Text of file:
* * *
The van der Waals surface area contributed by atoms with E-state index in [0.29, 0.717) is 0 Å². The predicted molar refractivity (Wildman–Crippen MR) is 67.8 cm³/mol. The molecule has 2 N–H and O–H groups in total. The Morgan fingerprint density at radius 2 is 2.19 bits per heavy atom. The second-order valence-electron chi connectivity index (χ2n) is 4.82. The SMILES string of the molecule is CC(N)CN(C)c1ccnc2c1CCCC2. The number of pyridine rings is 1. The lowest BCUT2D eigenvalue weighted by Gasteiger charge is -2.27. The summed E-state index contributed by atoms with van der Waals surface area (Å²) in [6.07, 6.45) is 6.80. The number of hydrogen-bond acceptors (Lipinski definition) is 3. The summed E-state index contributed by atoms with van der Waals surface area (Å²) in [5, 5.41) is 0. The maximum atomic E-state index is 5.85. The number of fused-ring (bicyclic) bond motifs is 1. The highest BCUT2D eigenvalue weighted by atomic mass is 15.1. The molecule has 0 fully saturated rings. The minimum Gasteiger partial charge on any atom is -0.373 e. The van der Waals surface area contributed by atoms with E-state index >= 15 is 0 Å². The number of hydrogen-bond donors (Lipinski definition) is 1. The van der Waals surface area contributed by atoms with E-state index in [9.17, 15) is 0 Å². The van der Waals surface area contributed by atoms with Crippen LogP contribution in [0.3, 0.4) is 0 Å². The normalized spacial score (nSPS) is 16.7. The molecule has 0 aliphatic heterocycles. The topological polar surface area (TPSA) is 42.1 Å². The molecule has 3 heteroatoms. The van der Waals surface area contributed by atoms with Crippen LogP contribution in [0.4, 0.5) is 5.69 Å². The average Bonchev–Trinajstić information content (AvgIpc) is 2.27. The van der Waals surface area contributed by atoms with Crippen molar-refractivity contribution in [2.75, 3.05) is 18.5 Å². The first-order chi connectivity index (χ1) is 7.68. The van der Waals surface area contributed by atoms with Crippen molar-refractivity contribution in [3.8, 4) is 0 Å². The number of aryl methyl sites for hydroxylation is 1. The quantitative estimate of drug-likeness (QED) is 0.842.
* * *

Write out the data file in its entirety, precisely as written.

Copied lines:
The van der Waals surface area contributed by atoms with E-state index in [0.29, 0.717) is 0 Å². The predicted molar refractivity (Wildman–Crippen MR) is 67.8 cm³/mol. The molecule has 2 N–H and O–H groups in total. The Morgan fingerprint density at radius 2 is 2.19 bits per heavy atom. The second-order valence-electron chi connectivity index (χ2n) is 4.82. The SMILES string of the molecule is CC(N)CN(C)c1ccnc2c1CCCC2. The number of pyridine rings is 1. The lowest BCUT2D eigenvalue weighted by Gasteiger charge is -2.27. The summed E-state index contributed by atoms with van der Waals surface area (Å²) in [6.07, 6.45) is 6.80. The number of hydrogen-bond acceptors (Lipinski definition) is 3. The summed E-state index contributed by atoms with van der Waals surface area (Å²) in [5, 5.41) is 0. The maximum atomic E-state index is 5.85. The number of fused-ring (bicyclic) bond motifs is 1. The highest BCUT2D eigenvalue weighted by atomic mass is 15.1. The molecule has 0 fully saturated rings. The minimum Gasteiger partial charge on any atom is -0.373 e. The van der Waals surface area contributed by atoms with E-state index >= 15 is 0 Å². The number of hydrogen-bond donors (Lipinski definition) is 1. The van der Waals surface area contributed by atoms with E-state index in [9.17, 15) is 0 Å². The van der Waals surface area contributed by atoms with Crippen LogP contribution in [0.3, 0.4) is 0 Å². The normalized spacial score (nSPS) is 16.7. The molecule has 0 aliphatic heterocycles. The topological polar surface area (TPSA) is 42.1 Å². The molecule has 3 heteroatoms. The van der Waals surface area contributed by atoms with Crippen LogP contribution in [0.4, 0.5) is 5.69 Å². The average Bonchev–Trinajstić information content (AvgIpc) is 2.27. The van der Waals surface area contributed by atoms with Crippen molar-refractivity contribution in [2.75, 3.05) is 18.5 Å². The first-order chi connectivity index (χ1) is 7.68. The van der Waals surface area contributed by atoms with Crippen molar-refractivity contribution in [3.8, 4) is 0 Å². The number of aryl methyl sites for hydroxylation is 1. The quantitative estimate of drug-likeness (QED) is 0.842.